The board was, therefore, dissolved in September, following the recommendations by an administrative panel of inquiry constituted by Chief Anyim Pius Anyim, the Secretary to Government of the Federation (SGF).

Problems started in the third NDDC board on Dec. 14, 2009 when Aginighan, the ED (Finance and Administration), reported Ugwuoha, the Managing Director, to the board chairman, Kionyan, accusing him of non-compliance with a directive regarding the change of signatories to the commission’s bank accounts.

Besides, there was a disagreement between the Koinyan-led board and Ugwuoha over the management of some NDDC projects worth N69 billion.

The board also queried alleged transfer of $20 million (about N3 billion) from the NDDC’s account in Britain’s Union Bank to the UK branch of First Bank Plc. and this led to the inauguration of the administrative panel chaired by Mr Steve Oronsaye, which finally led to the board’s dissolution.

While the crisis lasted, observers noted that most projects awarded by the commission were either poorly executed or abandoned by contractors, as little attention was given to the projects’ supervision by NDDC officials.

Apparently irked by the controversies that affected the service delivery of successive NDDC management teams, many stakeholders stress the need for the government to appoint persons who could oversee the implementation of the commission’s master plan into its board.

Observers recall that about 10 years ago, the NDDC initiated a development master plan that was hinged on a comprehensive analysis of the development, imperatives, challenges and opportunities in the Niger Delta area.

The plan, which noted that the Niger Delta region is rich in human and natural resources, however, stressed that poverty was widespread in the area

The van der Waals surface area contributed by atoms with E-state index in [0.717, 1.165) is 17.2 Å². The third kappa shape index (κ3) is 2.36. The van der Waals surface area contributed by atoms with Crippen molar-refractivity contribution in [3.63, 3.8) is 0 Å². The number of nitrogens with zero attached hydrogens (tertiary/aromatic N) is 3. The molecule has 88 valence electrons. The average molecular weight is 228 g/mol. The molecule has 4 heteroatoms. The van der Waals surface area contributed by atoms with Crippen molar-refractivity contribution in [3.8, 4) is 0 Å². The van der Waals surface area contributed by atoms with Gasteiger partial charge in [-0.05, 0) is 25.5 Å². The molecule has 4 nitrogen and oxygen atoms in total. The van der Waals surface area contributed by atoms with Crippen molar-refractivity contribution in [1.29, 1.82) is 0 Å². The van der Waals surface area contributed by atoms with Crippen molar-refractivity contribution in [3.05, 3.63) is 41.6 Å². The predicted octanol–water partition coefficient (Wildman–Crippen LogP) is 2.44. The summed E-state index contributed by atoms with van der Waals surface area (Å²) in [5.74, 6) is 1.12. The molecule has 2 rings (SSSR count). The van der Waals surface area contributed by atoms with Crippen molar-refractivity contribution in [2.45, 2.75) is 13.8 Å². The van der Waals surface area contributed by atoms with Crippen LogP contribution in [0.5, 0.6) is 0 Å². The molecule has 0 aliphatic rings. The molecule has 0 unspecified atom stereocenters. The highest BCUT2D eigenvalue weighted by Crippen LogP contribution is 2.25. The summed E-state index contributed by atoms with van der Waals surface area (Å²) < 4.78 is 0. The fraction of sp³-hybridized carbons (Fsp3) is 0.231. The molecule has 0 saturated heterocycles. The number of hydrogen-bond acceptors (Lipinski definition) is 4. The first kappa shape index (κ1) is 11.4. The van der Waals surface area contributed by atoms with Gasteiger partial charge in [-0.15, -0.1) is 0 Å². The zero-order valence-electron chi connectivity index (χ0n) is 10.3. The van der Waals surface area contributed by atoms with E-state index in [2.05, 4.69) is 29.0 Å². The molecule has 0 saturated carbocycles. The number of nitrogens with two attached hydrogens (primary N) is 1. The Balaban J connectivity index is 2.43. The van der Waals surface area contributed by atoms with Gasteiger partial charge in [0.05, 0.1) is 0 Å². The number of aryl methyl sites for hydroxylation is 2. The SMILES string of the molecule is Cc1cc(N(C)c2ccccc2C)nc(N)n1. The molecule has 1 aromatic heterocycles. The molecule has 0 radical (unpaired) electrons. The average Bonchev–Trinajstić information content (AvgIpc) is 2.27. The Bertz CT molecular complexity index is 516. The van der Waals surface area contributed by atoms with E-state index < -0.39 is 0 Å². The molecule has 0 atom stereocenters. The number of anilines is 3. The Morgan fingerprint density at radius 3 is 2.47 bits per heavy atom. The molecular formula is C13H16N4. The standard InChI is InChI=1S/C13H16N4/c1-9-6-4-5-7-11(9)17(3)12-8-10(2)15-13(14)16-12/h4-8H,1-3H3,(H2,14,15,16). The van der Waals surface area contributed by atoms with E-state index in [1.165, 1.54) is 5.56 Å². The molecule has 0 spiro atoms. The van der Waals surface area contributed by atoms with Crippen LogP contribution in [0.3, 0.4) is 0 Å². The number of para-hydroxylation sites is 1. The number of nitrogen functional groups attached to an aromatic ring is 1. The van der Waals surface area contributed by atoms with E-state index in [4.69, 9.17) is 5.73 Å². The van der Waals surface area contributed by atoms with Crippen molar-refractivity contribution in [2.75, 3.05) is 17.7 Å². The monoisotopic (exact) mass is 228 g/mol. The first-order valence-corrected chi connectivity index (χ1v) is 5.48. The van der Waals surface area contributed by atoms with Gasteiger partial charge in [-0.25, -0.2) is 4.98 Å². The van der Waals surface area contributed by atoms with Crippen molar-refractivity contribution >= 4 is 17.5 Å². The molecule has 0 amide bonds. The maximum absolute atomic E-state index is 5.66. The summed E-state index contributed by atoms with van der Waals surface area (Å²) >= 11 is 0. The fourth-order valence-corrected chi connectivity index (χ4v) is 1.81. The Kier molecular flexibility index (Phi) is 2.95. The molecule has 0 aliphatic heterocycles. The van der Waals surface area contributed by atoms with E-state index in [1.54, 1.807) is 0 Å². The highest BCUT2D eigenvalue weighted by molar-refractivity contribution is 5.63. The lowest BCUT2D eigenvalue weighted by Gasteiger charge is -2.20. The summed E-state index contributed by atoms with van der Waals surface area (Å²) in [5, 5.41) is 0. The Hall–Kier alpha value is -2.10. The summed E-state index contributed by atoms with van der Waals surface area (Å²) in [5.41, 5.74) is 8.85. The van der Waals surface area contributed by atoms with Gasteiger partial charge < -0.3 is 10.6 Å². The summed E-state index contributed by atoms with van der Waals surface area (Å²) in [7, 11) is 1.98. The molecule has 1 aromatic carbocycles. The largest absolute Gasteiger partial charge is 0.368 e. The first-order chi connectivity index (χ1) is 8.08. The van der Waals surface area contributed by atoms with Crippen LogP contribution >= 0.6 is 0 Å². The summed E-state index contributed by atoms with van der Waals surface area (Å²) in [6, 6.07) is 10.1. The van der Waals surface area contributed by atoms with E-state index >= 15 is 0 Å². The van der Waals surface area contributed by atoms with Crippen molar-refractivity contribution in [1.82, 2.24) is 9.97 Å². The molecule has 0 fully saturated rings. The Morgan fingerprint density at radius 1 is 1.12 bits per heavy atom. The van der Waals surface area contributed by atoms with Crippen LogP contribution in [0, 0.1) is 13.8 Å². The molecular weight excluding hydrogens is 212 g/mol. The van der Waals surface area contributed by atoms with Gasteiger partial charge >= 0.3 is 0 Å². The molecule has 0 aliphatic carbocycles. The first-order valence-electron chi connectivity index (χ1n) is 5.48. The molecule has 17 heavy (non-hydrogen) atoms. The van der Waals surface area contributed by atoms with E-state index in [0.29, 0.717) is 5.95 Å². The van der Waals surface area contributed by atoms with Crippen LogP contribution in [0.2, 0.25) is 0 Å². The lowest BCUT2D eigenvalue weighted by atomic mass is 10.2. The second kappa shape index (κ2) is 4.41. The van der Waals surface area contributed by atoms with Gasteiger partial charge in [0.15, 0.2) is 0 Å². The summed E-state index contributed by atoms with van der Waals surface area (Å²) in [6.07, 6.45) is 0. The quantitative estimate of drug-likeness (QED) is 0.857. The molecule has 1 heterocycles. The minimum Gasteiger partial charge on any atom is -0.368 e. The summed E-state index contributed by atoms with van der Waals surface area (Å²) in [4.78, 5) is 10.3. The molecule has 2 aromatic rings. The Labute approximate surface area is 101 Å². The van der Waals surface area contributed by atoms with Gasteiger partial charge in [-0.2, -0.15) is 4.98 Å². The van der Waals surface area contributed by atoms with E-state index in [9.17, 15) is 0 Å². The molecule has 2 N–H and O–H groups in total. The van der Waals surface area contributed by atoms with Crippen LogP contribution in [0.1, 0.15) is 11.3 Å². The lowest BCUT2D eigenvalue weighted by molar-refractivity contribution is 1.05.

Noting the high incidence of diseases and infant mortality in the area, the plan stressed the need to tackle the region’s poor sanitation, while boosting its industrial development.

It also underscored the need to develop the area’s transportation system, while addressing problems relating to erratic electricity supply, poor education and health facilities.

Besides, the plan outlined vast opportunities existing in agricultural production and crop processing, aqua culture, livestock production and solid minerals exploitation, as well as in oil and gas development ventures in the upstream and downstream sectors.

Observers, nonetheless, bemoan the failure to record substantial achievements in the Niger Delta area’s development, 10 years after the launch of the master plan, insisting that this constitute a food for thought for the new NDDC board.

Stakeholders, nonetheless, urge the new board members should strive to give quality service delivery and avoid the temptation of viewing their appointments as a chance to have a cut in the national cake.

Chief Don Ubani, Abia State’s Commissioner for Information and Strategy, stressed that the new NDDC board must be conversant with the rationale behind the commission’s establishment and work towards actualising the specific objectives.

“NDDC as an agency set up to make the people of Niger Delta region happy as a result of their God-given natural resources, which also serve as the economic nerve-centre of the nation.

“If the new board members go for personal aggrandisement at the expense of the overall interests of the region, that will scuttle the vision of the founding fathers of the NDDC and the government,’’ he said.